Corporate Crime

Are tougher regulations and sentences needed?


After the collapse of corporate giants Enron and WorldCom, a federal crackdown on corporate fraud led to a steady parade of handcuffed, high-profile executives in front of TV cameras. In addition, executives once considered the darlings of Wall Street, including entertainment entrepreneur Martha Stewart, have been linked to possible insider trading or money-laundering. Despite the lurid headlines and dramatic “perp walks” on the nightly news, some experts question whether corporate crime is actually on the increase. Others say it is growing and that only stiffer penalties for white-collar crime, such as those contained in legislation passed in July, will halt the questionable practices. Still others suggest that civil litigation, regulatory reform and changes in corporate governance are the best ways to control wrongdoing.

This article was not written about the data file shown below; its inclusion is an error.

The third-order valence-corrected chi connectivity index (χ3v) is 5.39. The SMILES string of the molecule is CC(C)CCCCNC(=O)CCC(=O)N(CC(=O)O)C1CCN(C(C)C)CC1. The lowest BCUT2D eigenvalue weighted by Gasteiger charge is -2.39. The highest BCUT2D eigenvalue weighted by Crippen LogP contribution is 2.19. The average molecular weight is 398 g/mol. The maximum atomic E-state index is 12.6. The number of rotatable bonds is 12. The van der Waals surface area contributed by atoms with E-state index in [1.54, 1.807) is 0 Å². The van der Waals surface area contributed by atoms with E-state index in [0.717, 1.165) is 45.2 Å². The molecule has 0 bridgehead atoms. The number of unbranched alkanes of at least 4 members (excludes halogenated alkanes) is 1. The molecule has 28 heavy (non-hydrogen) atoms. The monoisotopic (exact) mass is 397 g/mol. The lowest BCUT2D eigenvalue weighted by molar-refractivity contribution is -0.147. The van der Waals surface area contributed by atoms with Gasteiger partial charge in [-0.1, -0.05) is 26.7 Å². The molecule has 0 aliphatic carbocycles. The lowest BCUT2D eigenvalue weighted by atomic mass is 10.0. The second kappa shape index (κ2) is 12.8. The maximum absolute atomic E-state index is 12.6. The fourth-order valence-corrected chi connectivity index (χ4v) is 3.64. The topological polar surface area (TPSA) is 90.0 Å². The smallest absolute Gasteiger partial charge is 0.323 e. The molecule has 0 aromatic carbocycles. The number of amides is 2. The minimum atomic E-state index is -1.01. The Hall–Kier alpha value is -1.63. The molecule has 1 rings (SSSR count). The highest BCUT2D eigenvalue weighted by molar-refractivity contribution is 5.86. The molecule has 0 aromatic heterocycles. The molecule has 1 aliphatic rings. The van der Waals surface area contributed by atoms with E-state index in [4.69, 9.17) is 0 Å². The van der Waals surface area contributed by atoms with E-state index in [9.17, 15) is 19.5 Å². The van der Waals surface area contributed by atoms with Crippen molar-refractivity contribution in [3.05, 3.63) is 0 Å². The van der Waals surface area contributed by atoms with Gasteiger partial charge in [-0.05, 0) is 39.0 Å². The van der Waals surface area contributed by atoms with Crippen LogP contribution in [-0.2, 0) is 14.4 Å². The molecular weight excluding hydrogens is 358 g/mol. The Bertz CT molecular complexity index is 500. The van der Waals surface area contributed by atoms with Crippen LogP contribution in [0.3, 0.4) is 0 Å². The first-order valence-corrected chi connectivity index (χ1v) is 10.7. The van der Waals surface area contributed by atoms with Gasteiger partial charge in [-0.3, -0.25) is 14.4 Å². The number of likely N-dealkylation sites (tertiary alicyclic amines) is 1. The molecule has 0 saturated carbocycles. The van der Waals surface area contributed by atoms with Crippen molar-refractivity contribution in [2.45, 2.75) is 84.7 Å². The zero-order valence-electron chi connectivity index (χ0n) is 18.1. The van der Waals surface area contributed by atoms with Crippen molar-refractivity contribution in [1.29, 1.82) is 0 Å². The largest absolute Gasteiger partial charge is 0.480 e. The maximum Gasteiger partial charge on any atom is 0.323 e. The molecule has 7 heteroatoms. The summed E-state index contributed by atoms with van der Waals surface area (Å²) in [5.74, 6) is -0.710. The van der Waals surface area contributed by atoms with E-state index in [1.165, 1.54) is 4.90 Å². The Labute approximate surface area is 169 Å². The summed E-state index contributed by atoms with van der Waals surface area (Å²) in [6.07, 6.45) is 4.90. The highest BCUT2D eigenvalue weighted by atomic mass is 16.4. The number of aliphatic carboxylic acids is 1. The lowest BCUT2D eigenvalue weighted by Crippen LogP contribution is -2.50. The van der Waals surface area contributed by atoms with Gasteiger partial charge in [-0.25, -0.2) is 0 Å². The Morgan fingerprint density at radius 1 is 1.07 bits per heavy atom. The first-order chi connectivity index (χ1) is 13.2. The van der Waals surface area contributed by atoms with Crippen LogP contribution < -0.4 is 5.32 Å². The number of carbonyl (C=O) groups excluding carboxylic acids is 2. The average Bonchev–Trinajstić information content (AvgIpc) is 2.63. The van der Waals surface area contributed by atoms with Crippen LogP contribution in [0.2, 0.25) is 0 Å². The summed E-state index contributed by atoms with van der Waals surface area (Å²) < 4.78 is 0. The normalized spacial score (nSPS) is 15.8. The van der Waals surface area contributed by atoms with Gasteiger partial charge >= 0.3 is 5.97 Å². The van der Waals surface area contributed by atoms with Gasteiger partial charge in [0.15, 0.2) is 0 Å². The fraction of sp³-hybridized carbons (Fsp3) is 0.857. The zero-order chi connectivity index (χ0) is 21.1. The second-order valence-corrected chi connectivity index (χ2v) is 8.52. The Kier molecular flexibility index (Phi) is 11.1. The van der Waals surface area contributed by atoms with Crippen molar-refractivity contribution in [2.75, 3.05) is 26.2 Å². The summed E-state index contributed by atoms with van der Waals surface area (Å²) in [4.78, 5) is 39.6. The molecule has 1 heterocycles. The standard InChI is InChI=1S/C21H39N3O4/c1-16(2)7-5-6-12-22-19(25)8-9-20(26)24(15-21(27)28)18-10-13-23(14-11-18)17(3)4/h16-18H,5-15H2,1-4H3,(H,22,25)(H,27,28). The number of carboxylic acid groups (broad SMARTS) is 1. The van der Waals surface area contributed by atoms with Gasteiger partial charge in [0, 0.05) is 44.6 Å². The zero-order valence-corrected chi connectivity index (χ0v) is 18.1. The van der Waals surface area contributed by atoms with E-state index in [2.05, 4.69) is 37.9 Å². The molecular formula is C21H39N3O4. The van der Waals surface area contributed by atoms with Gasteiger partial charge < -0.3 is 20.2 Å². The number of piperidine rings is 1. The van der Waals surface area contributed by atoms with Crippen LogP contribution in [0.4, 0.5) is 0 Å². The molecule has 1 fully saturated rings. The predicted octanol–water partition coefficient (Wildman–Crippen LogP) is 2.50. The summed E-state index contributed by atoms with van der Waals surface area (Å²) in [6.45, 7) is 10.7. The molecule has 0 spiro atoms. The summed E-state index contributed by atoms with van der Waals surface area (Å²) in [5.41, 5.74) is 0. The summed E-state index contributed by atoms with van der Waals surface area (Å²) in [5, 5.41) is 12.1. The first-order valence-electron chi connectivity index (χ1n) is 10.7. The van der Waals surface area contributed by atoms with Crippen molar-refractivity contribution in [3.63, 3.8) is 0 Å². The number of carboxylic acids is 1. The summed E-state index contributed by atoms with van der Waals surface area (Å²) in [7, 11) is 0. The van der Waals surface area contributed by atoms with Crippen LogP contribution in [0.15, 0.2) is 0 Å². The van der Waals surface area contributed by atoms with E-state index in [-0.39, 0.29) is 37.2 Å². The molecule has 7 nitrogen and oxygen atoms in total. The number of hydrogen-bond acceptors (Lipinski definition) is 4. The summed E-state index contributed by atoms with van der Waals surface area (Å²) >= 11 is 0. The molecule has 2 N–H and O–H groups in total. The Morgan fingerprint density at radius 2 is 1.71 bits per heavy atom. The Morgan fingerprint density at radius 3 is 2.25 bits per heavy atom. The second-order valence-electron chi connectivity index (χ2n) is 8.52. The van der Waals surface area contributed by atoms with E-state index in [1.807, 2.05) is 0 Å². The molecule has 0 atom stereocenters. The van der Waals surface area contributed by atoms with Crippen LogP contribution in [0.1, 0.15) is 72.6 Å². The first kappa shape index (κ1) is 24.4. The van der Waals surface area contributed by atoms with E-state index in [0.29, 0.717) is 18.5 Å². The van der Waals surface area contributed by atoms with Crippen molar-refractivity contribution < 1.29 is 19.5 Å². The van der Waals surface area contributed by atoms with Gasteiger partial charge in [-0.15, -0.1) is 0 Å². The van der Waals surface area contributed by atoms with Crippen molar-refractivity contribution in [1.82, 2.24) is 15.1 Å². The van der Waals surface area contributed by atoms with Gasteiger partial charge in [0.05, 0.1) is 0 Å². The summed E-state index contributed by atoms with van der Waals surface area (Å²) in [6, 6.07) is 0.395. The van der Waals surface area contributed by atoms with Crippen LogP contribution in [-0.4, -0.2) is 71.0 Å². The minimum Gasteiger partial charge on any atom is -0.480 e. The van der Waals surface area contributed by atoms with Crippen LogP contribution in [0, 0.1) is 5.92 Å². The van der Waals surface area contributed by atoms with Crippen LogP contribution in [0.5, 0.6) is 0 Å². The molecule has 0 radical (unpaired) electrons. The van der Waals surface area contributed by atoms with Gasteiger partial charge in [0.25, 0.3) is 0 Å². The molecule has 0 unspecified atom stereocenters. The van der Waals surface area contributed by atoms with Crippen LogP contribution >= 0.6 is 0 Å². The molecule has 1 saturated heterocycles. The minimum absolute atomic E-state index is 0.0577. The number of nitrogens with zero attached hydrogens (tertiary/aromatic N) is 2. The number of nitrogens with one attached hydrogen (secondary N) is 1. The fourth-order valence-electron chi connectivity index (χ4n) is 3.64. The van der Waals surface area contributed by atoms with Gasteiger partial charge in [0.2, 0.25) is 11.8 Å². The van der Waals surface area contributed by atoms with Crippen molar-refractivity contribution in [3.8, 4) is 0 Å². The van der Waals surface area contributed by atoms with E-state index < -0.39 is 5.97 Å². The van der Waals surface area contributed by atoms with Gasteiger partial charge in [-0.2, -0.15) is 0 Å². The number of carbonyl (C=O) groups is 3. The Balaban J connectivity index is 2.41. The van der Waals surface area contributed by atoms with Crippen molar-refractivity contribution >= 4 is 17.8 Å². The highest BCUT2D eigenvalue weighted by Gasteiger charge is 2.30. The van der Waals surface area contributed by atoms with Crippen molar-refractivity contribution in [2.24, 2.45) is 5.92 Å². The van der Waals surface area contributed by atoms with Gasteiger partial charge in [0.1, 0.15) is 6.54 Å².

Former Enron CFO ...

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